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The Iowa coach outlines Saturday's challenge.

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IOWA CITY, Ia. — By 11:45 a.m. Saturday, we’ll have a good indicator of whether Iowa is on track to upsetting 10th-ranked Wisconsin.

The visiting Badgers are determined to dominate the first quarter every Saturday. And they do it every time.

“As a defense, we have a mentality of winning first down,” Wisconsin linebacker Jack Cichy said. “Kind of dictating the terms.”

Kind of?

In the opening 15 minutes this fall, six Badger opponents — including LSU, Michigan State, Michigan and Ohio State — have mustered a mere six points (two field goals) and possessed the football less than one-third of the time (4:55 average).

A sleepy start in the Hawkeyes' sixth consecutive 11 a.m. kickoff could bring a quick, deflating end to their Big Ten West Division title hopes.

Iowa's all-America cornerback is aware his team needs to counter the Badgers' fast-starting ways.

“Our first half has got to be our greatest half,” Desmond King said. “Second half, we’ve got to match the intensity and get better.”

Iowa (5-2, 3-1) is 5-0 when it scores first this season; 0-2 when it doesn’t. It's a successful formula. Whichever team gets ahead early Saturday will dictate the tempo and, as Cichy put it, terms of the second through fourth quarters.

Mitch King (no relation) is Iowa's honorary captain this week. A fitting choice. The guys wearing black and gold need to match the unbridled intensity and grit that King embodied on Iowa's defensive line from 2005 to 2008.

Anything less would be a puzzling disappointment with so much on the line. The winner of this matchup has won the past two Big Ten West titles.

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The Hawkeyes should have this down by now, after falling behind 7-0 in the first quarters of their last two home games — losses against North Dakota State and Northwestern.

Running back Akrum Wadley, who admitted the team came out flat in those games and during a far-too-tense 14-7 win at Rutgers, saw early-fire progress in back-to-back road wins at Minnesota and Purdue.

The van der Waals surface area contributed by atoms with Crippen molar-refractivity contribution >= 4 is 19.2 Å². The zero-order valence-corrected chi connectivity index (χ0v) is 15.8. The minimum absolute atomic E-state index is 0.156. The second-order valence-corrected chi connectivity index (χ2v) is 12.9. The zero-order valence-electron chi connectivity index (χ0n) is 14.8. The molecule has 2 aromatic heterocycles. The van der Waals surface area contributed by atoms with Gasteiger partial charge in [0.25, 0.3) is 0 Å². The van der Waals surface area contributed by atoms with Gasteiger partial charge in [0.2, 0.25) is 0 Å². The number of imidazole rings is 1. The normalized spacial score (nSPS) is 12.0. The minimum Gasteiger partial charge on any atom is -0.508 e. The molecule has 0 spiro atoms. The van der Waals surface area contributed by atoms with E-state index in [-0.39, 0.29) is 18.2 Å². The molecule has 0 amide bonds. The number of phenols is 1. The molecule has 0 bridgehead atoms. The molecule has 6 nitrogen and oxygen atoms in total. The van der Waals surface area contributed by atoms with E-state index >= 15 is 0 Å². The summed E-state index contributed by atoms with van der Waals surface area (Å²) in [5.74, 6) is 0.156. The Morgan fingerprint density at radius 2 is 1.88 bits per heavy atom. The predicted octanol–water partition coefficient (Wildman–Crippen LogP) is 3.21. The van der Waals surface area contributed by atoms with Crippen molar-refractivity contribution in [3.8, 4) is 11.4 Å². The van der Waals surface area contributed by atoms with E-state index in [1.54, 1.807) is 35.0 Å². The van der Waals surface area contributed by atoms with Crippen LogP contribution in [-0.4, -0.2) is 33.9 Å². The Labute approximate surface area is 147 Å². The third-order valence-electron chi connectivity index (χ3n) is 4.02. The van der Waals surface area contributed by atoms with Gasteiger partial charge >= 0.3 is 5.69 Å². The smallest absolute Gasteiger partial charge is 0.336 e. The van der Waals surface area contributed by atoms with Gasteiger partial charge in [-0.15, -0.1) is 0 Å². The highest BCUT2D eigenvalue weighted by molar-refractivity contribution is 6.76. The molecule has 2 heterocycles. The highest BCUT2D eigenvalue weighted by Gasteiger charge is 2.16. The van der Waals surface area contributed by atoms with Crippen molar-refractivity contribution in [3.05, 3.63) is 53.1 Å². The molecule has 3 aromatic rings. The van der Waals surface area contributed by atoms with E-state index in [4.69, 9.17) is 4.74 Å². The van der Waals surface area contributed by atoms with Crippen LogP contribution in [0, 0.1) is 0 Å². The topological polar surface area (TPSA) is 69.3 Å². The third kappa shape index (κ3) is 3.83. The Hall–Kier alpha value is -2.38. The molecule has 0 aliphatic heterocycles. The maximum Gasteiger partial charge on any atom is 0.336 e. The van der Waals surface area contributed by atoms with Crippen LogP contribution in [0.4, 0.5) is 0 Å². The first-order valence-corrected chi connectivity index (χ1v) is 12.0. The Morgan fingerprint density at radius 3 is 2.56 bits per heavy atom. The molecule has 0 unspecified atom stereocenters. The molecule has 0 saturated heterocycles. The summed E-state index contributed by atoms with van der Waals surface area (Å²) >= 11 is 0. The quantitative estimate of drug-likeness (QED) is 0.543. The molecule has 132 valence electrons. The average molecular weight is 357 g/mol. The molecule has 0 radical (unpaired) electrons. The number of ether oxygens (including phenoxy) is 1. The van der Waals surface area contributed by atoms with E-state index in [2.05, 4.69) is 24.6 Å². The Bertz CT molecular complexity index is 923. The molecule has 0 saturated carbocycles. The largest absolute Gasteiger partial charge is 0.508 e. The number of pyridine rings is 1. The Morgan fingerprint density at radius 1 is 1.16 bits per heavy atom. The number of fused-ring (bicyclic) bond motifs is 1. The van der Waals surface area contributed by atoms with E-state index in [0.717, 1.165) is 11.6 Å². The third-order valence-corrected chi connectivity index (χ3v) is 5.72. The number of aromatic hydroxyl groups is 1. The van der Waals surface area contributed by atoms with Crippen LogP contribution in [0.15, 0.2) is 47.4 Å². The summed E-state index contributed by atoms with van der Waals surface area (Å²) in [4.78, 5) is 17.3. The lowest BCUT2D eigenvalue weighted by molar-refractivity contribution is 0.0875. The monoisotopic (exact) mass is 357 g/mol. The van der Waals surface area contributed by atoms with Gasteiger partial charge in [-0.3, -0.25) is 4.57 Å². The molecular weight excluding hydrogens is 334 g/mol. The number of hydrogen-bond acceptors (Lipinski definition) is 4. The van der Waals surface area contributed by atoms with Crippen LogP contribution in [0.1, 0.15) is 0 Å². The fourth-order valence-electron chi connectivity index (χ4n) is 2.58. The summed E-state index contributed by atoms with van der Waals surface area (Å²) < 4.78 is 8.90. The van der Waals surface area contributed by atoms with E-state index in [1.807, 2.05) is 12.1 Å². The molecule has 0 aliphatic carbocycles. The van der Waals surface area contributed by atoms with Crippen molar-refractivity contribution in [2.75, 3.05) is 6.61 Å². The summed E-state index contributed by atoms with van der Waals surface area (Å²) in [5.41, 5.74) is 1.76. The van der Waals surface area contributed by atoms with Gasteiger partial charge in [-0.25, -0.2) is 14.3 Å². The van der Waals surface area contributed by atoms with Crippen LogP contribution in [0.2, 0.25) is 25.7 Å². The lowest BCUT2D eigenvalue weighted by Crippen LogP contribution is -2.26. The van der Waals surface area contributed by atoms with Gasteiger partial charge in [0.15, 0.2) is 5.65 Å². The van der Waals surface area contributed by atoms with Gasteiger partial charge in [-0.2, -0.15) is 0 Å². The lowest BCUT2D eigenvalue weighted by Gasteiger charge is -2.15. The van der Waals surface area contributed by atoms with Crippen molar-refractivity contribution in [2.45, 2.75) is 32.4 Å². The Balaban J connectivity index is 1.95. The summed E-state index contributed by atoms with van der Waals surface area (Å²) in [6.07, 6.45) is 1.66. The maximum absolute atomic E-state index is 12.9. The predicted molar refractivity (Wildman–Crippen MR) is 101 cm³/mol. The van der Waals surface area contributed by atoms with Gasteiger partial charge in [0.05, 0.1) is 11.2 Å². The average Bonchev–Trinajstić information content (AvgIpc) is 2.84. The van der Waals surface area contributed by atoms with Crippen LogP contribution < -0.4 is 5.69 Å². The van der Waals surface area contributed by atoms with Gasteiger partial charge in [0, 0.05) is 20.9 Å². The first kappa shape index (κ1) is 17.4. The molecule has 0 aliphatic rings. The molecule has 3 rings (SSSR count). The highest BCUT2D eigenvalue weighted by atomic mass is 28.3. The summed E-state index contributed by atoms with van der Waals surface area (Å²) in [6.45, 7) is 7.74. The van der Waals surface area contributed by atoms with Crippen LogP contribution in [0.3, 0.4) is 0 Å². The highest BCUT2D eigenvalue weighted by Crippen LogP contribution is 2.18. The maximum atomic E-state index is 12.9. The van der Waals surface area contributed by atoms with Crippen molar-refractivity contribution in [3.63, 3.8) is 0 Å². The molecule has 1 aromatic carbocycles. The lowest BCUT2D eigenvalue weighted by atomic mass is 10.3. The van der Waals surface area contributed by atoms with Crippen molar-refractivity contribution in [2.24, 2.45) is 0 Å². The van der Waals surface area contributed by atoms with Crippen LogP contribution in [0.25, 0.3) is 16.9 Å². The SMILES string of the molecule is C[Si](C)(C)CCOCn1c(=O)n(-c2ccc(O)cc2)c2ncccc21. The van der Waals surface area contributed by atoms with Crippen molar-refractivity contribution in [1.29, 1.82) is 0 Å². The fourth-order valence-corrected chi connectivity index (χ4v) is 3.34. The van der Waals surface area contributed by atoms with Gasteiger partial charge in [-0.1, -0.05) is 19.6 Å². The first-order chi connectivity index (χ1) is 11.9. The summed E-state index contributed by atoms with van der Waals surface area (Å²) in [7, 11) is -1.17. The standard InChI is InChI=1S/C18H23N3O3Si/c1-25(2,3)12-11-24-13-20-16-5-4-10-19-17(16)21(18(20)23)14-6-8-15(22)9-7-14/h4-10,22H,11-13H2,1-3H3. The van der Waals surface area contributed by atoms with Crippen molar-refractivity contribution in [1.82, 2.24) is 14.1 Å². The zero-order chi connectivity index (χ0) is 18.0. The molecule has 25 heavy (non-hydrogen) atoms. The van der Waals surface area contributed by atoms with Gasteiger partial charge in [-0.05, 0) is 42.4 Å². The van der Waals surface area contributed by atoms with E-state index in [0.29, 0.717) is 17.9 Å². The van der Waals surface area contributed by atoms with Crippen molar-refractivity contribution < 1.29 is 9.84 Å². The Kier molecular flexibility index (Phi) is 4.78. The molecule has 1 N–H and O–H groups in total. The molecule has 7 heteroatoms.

“Sense of urgency has changed, definitely increased,” Wadley said. “What we talk about is starting early, starting fast, attacking them first. Just playing with a sense of urgency. Don’t get too lazy. No plays off.”

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Iowa sports columnist Chad Leistikow and beat reporter Chris Cuellar look at Iowa's matchup with #10 Wisconsin in Iowa City.

On top of playing with emotion, defeating Wisconsin (4-2, 1-2) requires extreme focus.

Wisconsin likes to confuse opponents on both sides of the ball.

Limiting the Badgers’ gaudy possession-time numbers (33:58 per game, No. 15 nationally, including 10:05 in the first quarter) begins with stuffing the run. Namely Corey Clement, who rushed for 164 yards in last week’s home overtime loss to Ohio State.

Hawkeye fans would like to forget the last time a star Badger running back came into Kinnick Stadium — 200 yards rushing and 64 receiving from Melvin Gordon in 2014, a 26-24 Badger win.

“They do a lot of stuff (to) try to get you out of position. Get your eyes wrong, get your keys wrong,” Iowa defensive end Parker Hesse said. “It’s going to be a challenge defensively to be communicating and be on the same page.”

On the other side of the ball, Wisconsin brings such an oppressive, attacking defense that ceding turnovers or first-quarter momentum would be difficult to overcome.

Quarterback C.J. Beathard needs to make positive things happen while also realizing that, sometimes, it’s OK to let Ron Coluzzi punt.

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The Heartland Trophy currently belongs to Iowa, which has won six straight trophy games. And a victory against Wisconsin moves Iowa back into contender status in the B10 West. Rodney White/The Register

“We know we’re not going to break long runs on every single play,” Beathard said, a few days after Iowa unleashed rushes of 45, 67 and 75 yards in a 49-35 win at Purdue. “There are going to be some three-and-outs; there are going to be some good drives. No matter what happens in the game, you’ve just got to stay focused and keep pushing.”

Start fast, finish strong.

That goes for the Kinnick Stadium crowd, too.

Arrive early, get loud, disrupt the Badgers and their freshman quarterback.

If everyone does their part, by about 2:30 p.m., everyone can finally exhale — and maybe realize Iowa has a legit shot in this Big Ten West race.

Hawkeyes columnist Chad Leistikow has covered sports for 22 years with The Des Moines Register, USA TODAY and Iowa City Press-Citizen. Follow @ChadLeistikow on Twitter.

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